As general principles, the partnership will:

  • promote an inclusive membership and balanced geographic representation, open to third countries and other relevant stakeholders;
  • promote data sharing, data standards and data-based digital tools, and align with EU-wide initiatives on open access and FAIR data, artificial intelligence and virtual human twins;
  • pay specific attention to the gender and sex dimensions, as well as representativeness of different population groups including young people and vulnerable groups;
  • foster the development and use of trustworthy artificial intelligence, in all its three dimensions (lawful, ethical and robust);
  • ensure synergies and explore collaborations with other relevant activities at EU and international level.

To ensure coherence and complementarity of activities and leverage knowledge and investment possibilities, the partnership is expected to establish relevant collaborations with the relevant European Commission services, with other Horizon Europe projects, partnerships (institutionalised and co-funded) and missions as set out in the working document on ‘Coherence and Synergies of candidate European partnerships under Horizon Europe’ as well as to explore collaborations with other relevant activities at EU and international level. On top of this, the proposal should consider synergies with EU programmes, including but not limited to EU4Health, the Digital Europe Programme (DIGITAL), the European Social Fund Plus (ESF+), the European Regional Development Fund (ERDF), InvestEU, the Recovery and Resilience Facility (RRF) and the Technical Support Instrument (TSI).

When defining calls for proposals, the partnership needs to consider the effective contribution of social sciences and humanities (SSH) disciplines and the involvement of SSH experts, institutions as well as the inclusion of relevant SSH expertise, in order to produce meaningful and significant effects enhancing the societal impact of the related research activities.

The partnership should create synergies with the European and Developing Countries Clinical Trials Partnership (EDCTP) currently in its third iteration as Global Health EDCTP3 Joint Undertaking, that brings together 15 countries from Europe and 25 countries from sub-Saharan Africa. EDCTP is already funding adaptive clinical trial networks spanning African and European countries and a Clinical Trials Community Network The partnership should also contribute to help achieve the goals of GloPID-R, the coalition of research funders that invests in research to improve pandemic preparedness & response.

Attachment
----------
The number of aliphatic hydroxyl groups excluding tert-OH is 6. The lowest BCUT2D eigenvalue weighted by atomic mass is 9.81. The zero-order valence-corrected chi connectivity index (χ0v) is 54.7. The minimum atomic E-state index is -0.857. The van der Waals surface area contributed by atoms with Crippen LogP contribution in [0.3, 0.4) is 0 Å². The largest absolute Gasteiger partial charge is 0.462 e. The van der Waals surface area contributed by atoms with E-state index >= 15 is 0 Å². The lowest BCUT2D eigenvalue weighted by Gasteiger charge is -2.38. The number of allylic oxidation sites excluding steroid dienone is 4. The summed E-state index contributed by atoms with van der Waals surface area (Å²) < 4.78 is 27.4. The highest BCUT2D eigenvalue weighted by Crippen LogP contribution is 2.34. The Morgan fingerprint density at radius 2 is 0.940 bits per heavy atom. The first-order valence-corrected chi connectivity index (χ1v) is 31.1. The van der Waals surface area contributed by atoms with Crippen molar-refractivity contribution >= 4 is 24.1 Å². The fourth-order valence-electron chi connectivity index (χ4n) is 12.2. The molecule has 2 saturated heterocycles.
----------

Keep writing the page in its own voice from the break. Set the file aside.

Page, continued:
The partnership is open to all EU Member States, as well as to countries associated to Horizon Europe and will remain open to third countries wishing to join. Applicants should describe in their proposal the methodology for their collaboration and the aims they want to achieve with this kind of collaboration. Cooperation with international organisations, private sector and non-European institutions and experts may be considered.


The partnership’s governance structure should enable an upfront strategic steering, effective management and coordination, daily implementation of activities and ensure the use and uptake of the results. The governance should involve key stakeholders and interested parties, including but not limited to the research and innovation community, public health authorities, patients and citizens, health and care professionals, formal and informal care organisations, innovation owners, and relevant EU entities, including the European Commission, the European Centre for Disease Prevention and Control and the European Medicines Agency.


The proposal should pool the necessary cash and in-kind resources from the participating national (or regional) research programmes, in order to:

  • sustain and further develop the EU-wide networks and infrastructures for clinical research, and in particular a network of ever-warm clinical trial sites by running continuous preparedness trials in relevant target populations;
  • implement joint calls for transnational proposals resulting in grants to third parties. Financial support provided by the participants to third parties is one of the activities of this action in order to be able to achieve its objectives;
  • conduct capacity building activities;
  • implement any other activities, coordinated between (a group of) partnership members, that contribute to the achievement of the partnership’s objectives. Research projects resulting from coordinated national calls could be envisaged in this context as well.

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Expected results